Is there a word or phrase to express something that may or may not be ironic, but is certainly humorous beyond just coincidental? I'm thinking along the lines of a weaker form of irony. My goal is to use this word or phrase in place of "ironic" or "irony" to avoid the inevitable claim of, "That's not ironic". I want the situation to be enjoyed for what it is, and not clouded by someone trying to determine the validity of my statement.

The word/phrase should make sense when describing things that actually are ironic, and also when describing situations such as:

A self proclaimed IT security expert that is constantly getting hacked.

You bring your dog home from the groomer and he immediately gets skunked.

Someone who is extremely poor and for years struggles to make ends meet, yet spends $2/year on lottery tickets, eventually wins two different lottery jackpots on the same day.

Perhaps the entire lyrics of the song "Ironic" by Alanis Morissette could be described by this word/phrase too.

I think we can do better than coincidental or humorous coincidence or even just funny or sad.

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    Your two examples are fine to label as irony. Can you post the text of (or at least link to) some examples that you think aren't? – Lawrence Apr 21 '16 at 15:16
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    The sense of "ironic" you want to back away from describes a situation in which events have different or opposite result from what one would expect. I don't see much room there for a weaker form of the same thing. If events are humorous for some other reason then you should describe them with language appropriate to that reason. – PellMel Apr 21 '16 at 15:16
  • @Lawrence - perhaps scenarios in the song "ironic", in particular the somewhat humorous ones: "A free ride when you've already paid." Perhaps "Rain on your wedding day" but with the added condition that the wedding is outdoors in Las Vegas? There seem to be situations where whether or not something is "ironic" is debatable, and it's also humorous. That's the particular situation I'm going for. – TTT Apr 21 '16 at 16:17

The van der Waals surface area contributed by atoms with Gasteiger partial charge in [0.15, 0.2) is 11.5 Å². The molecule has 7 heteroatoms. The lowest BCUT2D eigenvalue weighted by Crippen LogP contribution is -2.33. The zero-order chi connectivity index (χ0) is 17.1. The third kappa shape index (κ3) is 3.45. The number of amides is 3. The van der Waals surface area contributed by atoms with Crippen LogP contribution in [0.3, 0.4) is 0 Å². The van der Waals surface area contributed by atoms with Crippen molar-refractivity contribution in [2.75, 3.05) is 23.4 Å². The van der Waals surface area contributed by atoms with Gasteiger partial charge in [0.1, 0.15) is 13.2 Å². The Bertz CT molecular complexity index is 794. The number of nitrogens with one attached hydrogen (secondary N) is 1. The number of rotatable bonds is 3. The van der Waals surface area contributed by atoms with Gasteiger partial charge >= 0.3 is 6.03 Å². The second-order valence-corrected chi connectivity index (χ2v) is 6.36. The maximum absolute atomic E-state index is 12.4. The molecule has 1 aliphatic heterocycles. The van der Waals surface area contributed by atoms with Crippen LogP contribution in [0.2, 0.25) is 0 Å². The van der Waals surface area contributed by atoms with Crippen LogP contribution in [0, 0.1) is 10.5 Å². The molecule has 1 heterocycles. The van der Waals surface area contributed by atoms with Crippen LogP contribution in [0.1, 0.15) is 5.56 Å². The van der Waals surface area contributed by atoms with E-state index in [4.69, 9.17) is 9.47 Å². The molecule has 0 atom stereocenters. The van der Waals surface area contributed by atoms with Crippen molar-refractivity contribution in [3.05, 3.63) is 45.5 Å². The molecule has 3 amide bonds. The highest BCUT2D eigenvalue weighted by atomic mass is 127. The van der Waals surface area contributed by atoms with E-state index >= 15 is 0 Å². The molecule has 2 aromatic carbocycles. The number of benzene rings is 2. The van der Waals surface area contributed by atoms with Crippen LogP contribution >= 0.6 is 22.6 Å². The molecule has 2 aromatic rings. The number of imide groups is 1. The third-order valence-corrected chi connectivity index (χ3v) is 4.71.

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    @Drew - I didn't mean to imply that irony is negative. I just don't want to use the word "ironic" because inevitably someone will waste brain power trying to decide if it actually is ironic. Perhaps a synonym would suffice, if there is one. – TTT Apr 21 '16 at 16:20
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    +1 for, among other things, observing that much generally otherwise impressive brain power is wasted on trying to prove Alanis wrong. If nothing else, the comments under @Robusto‘s answer to this ELU question support your observation & show that those who argue against the OED ("A condition of affairs or events of a character opposite to what was, or might naturally be, expected; a contradictory outcome of events as if in mockery of the promise & fitness of things") rarely have the last word. – Papa Poule Apr 21 '16 at 17:22

You could simply say 'isn't it funny?'

'Isn't it funny that the IT expert gets hacked all the time?'

'Funny that when she took her dog home from the groomer, it got skunked immediately'

While the second sentence can imply that something potentially dodgy happened, it can just as frequently be something humorous.

  • I don't really like this answer, simply because you used one of the words I suggested we rule out, but this does fit quite well. – TTT Apr 21 '16 at 19:54

Murphy's Law

the facetious proposition that if something can go wrong, it will.


  • This is close and could apply to some situations, but I'm thinking broader. I've added another example where Murphy's Law wouldn't apply. – TTT Apr 21 '16 at 16:54

You can say (in British English) it is Sod's Law

Sod's law is a name for the axiom that "if something can go wrong, it will", with the further addendum, in British culture, that it will happen at "the worst possible time"


So your examples would be:

It is Sod's Law that a self proclaimed IT security expert is constantly getting hacked!

Sod's Law! You bring your dog home from the groomer and he immediately gets skunked!

  • This is close (perhaps even more targeted than Murphy's Law) and could apply to some situations, but I'm thinking broader. I've added another example where Sod's Law wouldn't apply. – TTT Apr 21 '16 at 16:54

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